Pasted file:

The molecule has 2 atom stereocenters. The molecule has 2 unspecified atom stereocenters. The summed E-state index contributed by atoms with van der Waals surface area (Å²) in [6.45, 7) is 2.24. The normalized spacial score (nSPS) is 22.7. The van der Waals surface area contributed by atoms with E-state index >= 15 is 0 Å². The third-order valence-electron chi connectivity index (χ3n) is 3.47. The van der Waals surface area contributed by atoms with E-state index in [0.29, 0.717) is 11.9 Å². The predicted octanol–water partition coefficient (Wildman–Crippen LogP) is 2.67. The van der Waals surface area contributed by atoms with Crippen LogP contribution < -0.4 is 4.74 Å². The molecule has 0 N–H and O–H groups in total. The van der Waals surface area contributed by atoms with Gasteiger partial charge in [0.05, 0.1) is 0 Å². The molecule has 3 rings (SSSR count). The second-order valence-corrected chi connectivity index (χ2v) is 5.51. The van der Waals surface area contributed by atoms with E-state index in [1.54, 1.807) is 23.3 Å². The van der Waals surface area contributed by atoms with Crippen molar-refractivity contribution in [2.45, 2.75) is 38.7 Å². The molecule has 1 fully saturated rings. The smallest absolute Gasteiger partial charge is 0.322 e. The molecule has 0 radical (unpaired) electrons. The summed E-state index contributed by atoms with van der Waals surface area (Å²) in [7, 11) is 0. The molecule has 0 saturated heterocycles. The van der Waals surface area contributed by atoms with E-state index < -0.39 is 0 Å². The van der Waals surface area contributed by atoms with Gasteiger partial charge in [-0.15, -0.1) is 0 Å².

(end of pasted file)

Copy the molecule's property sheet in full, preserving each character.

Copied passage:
The molecule has 2 atom stereocenters. The molecule has 2 unspecified atom stereocenters. The summed E-state index contributed by atoms with van der Waals surface area (Å²) in [6.45, 7) is 2.24. The normalized spacial score (nSPS) is 22.7. The van der Waals surface area contributed by atoms with E-state index >= 15 is 0 Å². The third-order valence-electron chi connectivity index (χ3n) is 3.47. The van der Waals surface area contributed by atoms with E-state index in [0.29, 0.717) is 11.9 Å². The predicted octanol–water partition coefficient (Wildman–Crippen LogP) is 2.67. The van der Waals surface area contributed by atoms with Crippen LogP contribution < -0.4 is 4.74 Å². The molecule has 0 N–H and O–H groups in total. The van der Waals surface area contributed by atoms with Gasteiger partial charge in [0.05, 0.1) is 0 Å². The molecule has 3 rings (SSSR count). The second-order valence-corrected chi connectivity index (χ2v) is 5.51. The van der Waals surface area contributed by atoms with E-state index in [1.54, 1.807) is 23.3 Å². The van der Waals surface area contributed by atoms with Crippen molar-refractivity contribution in [2.45, 2.75) is 38.7 Å². The molecule has 1 fully saturated rings. The smallest absolute Gasteiger partial charge is 0.322 e. The molecule has 0 radical (unpaired) electrons. The summed E-state index contributed by atoms with van der Waals surface area (Å²) in [7, 11) is 0. The molecule has 0 saturated heterocycles. The van der Waals surface area contributed by atoms with E-state index < -0.39 is 0 Å². The van der Waals surface area contributed by atoms with Gasteiger partial charge in [-0.15, -0.1) is 0 Å².